The History of the Polo Shirt

The History of the Polo Shirt

Have you ever wondered why the polo shirt has enjoyed widespread acclaim among people from different walks of life? Why is it one of the few shirts with a well-known name that stands out? Over the years, the polo shirt has managed to continuously strike the perfect middle-ground between elegance and comfort.

This means that some people will view it as a more casual deviation from their usually formal suit-and-tie look while others will look at it as a slightly more formal step up from their casual wear.

Many of the successful Polo makers also put quality at the forefront and are influenced by the stories from earlier eras of its development, meaning that a quality polo shirt remains a bit of a status symbol to this day.These are some of the reasons why the polo shirt has maintained a strong presence amongst people of different ages, occupations, geographic locations, and income brackets. 

Polo Shirt Origins
The story of the polo shirt spans over several decades and different social classes with its success being furthered by multiple factors. Let’s take a look at this journey all the way from the first polo shirts to today’s successful designs.
In 1896, Brooks Brothers released their first button-down formal shirt, mimicking a design that the founder’s grandson, John E. Brooks saw on the shirts being worn by players in a polo match during his visit to England while on a European buying trip.

Polo Orgins

This design known as the Oxford Cotton Button-Down is known as “The Original Polo Shirt” even though it is not the most common picture that comes to mind when polo shirts are mentioned. The 1920s spawned the designs that came to be more synonymous with the name.
They started with an Argentine-Irish haberdasher and polo player setting up a men’s shop in Buenos Aires that sold polo shirts with embroidery of a polo player. In 1926, a French tennis player, Jean Rene Lacoste came up with a new and more modern design.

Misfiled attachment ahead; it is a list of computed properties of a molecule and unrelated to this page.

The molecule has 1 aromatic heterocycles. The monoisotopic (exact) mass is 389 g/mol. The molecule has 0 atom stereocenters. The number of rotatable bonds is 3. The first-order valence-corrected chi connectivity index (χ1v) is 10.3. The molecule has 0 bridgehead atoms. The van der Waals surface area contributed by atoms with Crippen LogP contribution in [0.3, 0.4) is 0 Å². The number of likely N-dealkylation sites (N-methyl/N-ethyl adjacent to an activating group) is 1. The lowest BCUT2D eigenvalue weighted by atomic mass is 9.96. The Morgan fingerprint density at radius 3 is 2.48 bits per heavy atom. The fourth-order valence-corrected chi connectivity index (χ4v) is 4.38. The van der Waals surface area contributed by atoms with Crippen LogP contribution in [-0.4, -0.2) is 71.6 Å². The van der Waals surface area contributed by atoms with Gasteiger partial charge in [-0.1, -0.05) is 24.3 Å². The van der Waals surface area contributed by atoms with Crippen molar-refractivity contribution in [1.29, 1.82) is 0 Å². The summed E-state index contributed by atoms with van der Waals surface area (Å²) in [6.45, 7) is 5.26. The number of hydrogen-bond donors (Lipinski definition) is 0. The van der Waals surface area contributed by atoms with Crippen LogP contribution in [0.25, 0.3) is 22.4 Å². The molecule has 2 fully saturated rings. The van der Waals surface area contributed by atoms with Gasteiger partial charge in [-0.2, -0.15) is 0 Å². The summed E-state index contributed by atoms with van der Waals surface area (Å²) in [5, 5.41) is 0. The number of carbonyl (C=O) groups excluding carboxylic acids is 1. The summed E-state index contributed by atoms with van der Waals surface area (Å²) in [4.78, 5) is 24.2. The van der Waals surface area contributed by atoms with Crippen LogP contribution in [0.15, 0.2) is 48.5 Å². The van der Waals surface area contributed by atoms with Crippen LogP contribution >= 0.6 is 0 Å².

Origins of the Polo Shirt Rene Lacoste

In pursuit of more comfort and convenience, he went for short sleeves, an unstarched collar,  and a longer back (tennis tail) that could be tucked in. He also used pique cotton technology for more durability and breathability.
He summed it up with a crocodile logo derived from his own nickname, which cemented this brand in the men’s wear market. This version enjoyed extra popularity due to the fact that the fabric allowed players to pop the collar of the shirt and avoid getting sunburnt.
In 1933, Lacoste partnered up with a friend and knitwear manufacturer to co-found The Lacoste Shirt Company, making shirts similar to the one he wore in 1926.

By 1940, the term polo shirt was being used to refer to those soft-collared shirts worn by anyone and not just the polo players.
In 1951, the shirts were offered in different colors and marketed as the status symbol of the competent sportsman. The shirts gained even more fame when President Dwight Eisenhower wore one while playing golf.
Shortly after this, another tennis legend called Fred Perry created his own design in 1954, with a logo that was stitched onto the shirt instead of being ironed on to it. His popularity made the design gain traction among teenagers and it started making its way into fashion.

In 1972, Ralph Lauren added to this momentum by naming his casual wear company “Polo” and significantly competing with Lacoste in the 1980s. The 90s saw the polo shirt become part of conventional informal business attire, spreading from high-tech to other industries.Corporations started branding their polo shirts with their own logos and using them as part of employees’ uniforms.In the late 90s and early 2000s polo style shirts had become a fashion statement  become a bit of a statement for many Hip-Hop fans since it was seen as a way for them to transcend classism.